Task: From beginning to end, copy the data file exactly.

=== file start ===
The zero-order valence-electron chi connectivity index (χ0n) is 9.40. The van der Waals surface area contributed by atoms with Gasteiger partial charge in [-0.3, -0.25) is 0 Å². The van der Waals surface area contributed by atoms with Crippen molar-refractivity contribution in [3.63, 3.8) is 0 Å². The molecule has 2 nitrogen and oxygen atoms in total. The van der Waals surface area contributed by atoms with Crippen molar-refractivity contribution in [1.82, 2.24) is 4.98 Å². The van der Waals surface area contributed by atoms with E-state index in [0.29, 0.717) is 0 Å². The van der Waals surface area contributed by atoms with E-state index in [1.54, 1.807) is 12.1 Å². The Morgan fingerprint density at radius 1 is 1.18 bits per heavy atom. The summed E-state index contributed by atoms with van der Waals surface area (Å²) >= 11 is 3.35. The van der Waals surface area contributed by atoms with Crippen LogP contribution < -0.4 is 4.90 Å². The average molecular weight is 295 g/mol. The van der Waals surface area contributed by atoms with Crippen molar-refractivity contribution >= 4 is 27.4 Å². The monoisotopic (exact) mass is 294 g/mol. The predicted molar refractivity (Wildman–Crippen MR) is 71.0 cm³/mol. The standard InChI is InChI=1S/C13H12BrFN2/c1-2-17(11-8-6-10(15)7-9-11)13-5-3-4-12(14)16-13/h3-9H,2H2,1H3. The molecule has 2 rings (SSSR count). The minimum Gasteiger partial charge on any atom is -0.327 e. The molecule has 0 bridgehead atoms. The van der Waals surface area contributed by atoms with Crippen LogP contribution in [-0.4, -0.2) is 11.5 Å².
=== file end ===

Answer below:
The zero-order valence-electron chi connectivity index (χ0n) is 9.40. The van der Waals surface area contributed by atoms with Gasteiger partial charge in [-0.3, -0.25) is 0 Å². The van der Waals surface area contributed by atoms with Crippen molar-refractivity contribution in [3.63, 3.8) is 0 Å². The molecule has 2 nitrogen and oxygen atoms in total. The van der Waals surface area contributed by atoms with Crippen molar-refractivity contribution in [1.82, 2.24) is 4.98 Å². The van der Waals surface area contributed by atoms with E-state index in [0.29, 0.717) is 0 Å². The van der Waals surface area contributed by atoms with E-state index in [1.54, 1.807) is 12.1 Å². The Morgan fingerprint density at radius 1 is 1.18 bits per heavy atom. The summed E-state index contributed by atoms with van der Waals surface area (Å²) >= 11 is 3.35. The van der Waals surface area contributed by atoms with Crippen LogP contribution < -0.4 is 4.90 Å². The average molecular weight is 295 g/mol. The van der Waals surface area contributed by atoms with Crippen molar-refractivity contribution >= 4 is 27.4 Å². The monoisotopic (exact) mass is 294 g/mol. The predicted molar refractivity (Wildman–Crippen MR) is 71.0 cm³/mol. The standard InChI is InChI=1S/C13H12BrFN2/c1-2-17(11-8-6-10(15)7-9-11)13-5-3-4-12(14)16-13/h3-9H,2H2,1H3. The molecule has 2 rings (SSSR count). The minimum Gasteiger partial charge on any atom is -0.327 e. The molecule has 0 bridgehead atoms. The van der Waals surface area contributed by atoms with Crippen LogP contribution in [-0.4, -0.2) is 11.5 Å².